Nelson: Onerous property takes keep climbing in Cass County
"What is the one tax that grows nearly every year, regardless of income?" InForum columnist Ross Nelson ponders. "You get the gilded ball and chain award if you guessed property tax."
“An unlimited power to tax involves, necessarily, a power to destroy; because there is a limit beyond which no institution and no property can bear taxation.” How right you are, Chief Justice Marshall. There's an indistinct boundary at which no property can survive an ever-escalating tax. The vilest tax of all isn't the income or sales tax; it's the property tax because it has no end and destroys the right to real property.
Having recently retired from 50 years of mostly blue collar work (the director of a retirement seminar I attended jested that he could tell who in the hotel was heading his way because some of us were limping), I've been relieved of much of the usual tax burden. Social Security and Medicare taxes are gone, mostly. Less income means lower income taxes at all levels and less spent on sales tax. But what is the one tax that grows nearly every year, regardless of income? You get the gilded ball and chain award if you guessed property tax.
It's the one tax that never vanishes. You pay sales tax once. You pay taxes on your income and you're done for the year on that amount. But if you want to keep your home, business or real estate, even if they're paid for free and clear, you'll have to pay the government forever. Essentially you're paying rent—you never own your property.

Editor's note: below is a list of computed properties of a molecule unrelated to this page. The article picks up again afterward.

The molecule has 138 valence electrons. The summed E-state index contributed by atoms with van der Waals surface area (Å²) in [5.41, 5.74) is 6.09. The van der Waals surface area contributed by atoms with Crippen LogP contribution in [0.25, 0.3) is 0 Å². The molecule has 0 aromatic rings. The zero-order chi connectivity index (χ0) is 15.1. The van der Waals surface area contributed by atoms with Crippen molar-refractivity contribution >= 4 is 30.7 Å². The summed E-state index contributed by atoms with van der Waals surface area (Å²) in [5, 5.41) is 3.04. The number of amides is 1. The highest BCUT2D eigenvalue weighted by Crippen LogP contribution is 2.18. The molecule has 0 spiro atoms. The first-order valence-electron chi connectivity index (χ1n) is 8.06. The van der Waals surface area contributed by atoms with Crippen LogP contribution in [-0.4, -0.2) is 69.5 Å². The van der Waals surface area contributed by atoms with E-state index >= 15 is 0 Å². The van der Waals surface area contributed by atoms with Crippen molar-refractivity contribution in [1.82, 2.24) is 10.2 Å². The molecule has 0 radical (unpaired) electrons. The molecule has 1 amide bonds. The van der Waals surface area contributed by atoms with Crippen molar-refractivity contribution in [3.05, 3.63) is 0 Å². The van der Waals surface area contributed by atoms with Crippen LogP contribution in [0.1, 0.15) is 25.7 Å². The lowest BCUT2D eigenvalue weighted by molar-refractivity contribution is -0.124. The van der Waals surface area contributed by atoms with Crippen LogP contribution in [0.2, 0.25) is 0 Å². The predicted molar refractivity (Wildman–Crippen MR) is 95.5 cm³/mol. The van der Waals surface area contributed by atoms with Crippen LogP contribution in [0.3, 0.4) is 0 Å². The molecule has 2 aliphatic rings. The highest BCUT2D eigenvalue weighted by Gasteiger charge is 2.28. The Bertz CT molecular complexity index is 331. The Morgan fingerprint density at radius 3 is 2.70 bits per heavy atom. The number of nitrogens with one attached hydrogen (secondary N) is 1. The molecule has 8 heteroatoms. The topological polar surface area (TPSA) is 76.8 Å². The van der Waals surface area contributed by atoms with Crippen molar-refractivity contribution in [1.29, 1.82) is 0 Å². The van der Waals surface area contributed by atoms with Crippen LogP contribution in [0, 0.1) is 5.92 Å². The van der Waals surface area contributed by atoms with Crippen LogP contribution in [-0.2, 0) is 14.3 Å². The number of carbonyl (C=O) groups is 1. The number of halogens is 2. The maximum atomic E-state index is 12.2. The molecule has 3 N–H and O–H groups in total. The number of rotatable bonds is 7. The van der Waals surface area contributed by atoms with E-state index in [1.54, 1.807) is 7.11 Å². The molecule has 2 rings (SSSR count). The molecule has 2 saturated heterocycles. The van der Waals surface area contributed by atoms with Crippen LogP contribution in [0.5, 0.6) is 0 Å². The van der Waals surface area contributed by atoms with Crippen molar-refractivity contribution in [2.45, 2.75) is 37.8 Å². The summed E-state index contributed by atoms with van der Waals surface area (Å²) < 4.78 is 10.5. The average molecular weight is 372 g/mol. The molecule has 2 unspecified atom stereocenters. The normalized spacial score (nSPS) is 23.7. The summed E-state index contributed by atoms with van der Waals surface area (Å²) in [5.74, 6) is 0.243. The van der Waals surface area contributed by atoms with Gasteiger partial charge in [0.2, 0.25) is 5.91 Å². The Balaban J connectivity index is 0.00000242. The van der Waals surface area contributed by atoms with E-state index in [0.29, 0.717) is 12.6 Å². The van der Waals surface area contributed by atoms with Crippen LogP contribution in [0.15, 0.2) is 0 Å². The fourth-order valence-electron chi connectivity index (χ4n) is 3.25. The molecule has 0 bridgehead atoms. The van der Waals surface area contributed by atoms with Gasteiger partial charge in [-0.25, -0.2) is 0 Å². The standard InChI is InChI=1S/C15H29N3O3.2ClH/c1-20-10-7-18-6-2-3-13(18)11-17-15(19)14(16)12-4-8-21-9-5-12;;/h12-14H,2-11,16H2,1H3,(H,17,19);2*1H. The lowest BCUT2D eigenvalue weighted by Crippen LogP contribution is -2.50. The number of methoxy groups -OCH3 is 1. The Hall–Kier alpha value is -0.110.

My wife and I just got a notice that our patch on the prairie's assessed value went up $40,000 from 2022 to 2023, for a total $104,000 increase since 2020. Since 2020 our property tax has increased 51%. Mind, there are no “improvements” to the property, just maintenance repairs of an old farm house. We are told that what others are paying in Cass County for their property has made our property more valuable. Good for them, I say, but their wealth should have absolutely no effect on us.
Does anyone see the problem here? The property levy is a sort of unrealized capital gains tax. We (and you) are paying today for a future value that hasn't been, and possibly might never be, realized. The only possible beneficiaries will be either my wife and I if and when we move or our inheritors after we die. In the meantime, to Cass County we're sitting on what it thinks is a small gold mine and should pay accordingly, even if not a single scrap of gold is in our pockets and won't be until our tenure's end, if then.
Since others' wealth directly affects what our property is supposedly worth, imagine this: Bill Gates continues to buy North Dakota farm land, including the land around us, for say, $100,000 an acre. (This isn't pure hyperbole if you saw what Casselton paid for land adjoining its school.) The Cass County Commission rubs its hands together and decides to multiply many times the property tax we must pay. We would be forced out overnight. Indeed, already having been told that we can expect our property tax to increase around 10% yearly, that tax will double in fewer than seven years, and quadruple in 12 to 13 years. That's not counting possible “catch-up” tax boosts we've already experienced. There's no worse tax than this one.
Nelson lives in Casselton, N.D., and is a regular contributor to The Forum’s opinion page. Email him at email@example.com .
This column does not necessarily reflect the opinion of The Forum's editorial board nor Forum ownership.